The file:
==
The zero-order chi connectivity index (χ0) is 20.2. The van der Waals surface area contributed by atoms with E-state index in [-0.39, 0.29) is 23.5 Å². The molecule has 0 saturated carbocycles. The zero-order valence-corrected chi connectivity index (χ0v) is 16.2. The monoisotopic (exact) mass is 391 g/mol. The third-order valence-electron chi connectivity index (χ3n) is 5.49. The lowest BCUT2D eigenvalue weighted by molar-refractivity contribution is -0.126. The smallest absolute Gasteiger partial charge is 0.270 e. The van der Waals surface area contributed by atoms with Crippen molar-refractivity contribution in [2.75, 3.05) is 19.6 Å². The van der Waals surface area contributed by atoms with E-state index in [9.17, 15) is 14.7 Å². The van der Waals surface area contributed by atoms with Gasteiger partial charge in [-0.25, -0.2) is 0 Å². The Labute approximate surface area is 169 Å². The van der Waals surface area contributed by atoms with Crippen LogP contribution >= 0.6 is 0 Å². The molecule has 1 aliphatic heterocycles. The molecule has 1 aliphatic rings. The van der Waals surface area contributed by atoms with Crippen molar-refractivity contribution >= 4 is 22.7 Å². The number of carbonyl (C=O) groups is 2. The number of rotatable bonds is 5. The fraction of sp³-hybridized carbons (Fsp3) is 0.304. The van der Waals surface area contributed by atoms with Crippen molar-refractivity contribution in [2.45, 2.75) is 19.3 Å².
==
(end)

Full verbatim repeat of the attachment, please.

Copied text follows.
The zero-order chi connectivity index (χ0) is 20.2. The van der Waals surface area contributed by atoms with E-state index in [-0.39, 0.29) is 23.5 Å². The molecule has 0 saturated carbocycles. The zero-order valence-corrected chi connectivity index (χ0v) is 16.2. The monoisotopic (exact) mass is 391 g/mol. The third-order valence-electron chi connectivity index (χ3n) is 5.49. The lowest BCUT2D eigenvalue weighted by molar-refractivity contribution is -0.126. The smallest absolute Gasteiger partial charge is 0.270 e. The van der Waals surface area contributed by atoms with Crippen molar-refractivity contribution in [2.75, 3.05) is 19.6 Å². The van der Waals surface area contributed by atoms with E-state index in [9.17, 15) is 14.7 Å². The van der Waals surface area contributed by atoms with Gasteiger partial charge in [-0.25, -0.2) is 0 Å². The Labute approximate surface area is 169 Å². The van der Waals surface area contributed by atoms with Crippen LogP contribution >= 0.6 is 0 Å². The molecule has 1 aliphatic heterocycles. The molecule has 1 aliphatic rings. The van der Waals surface area contributed by atoms with Crippen molar-refractivity contribution >= 4 is 22.7 Å². The number of carbonyl (C=O) groups is 2. The number of rotatable bonds is 5. The fraction of sp³-hybridized carbons (Fsp3) is 0.304. The van der Waals surface area contributed by atoms with Crippen molar-refractivity contribution in [2.45, 2.75) is 19.3 Å².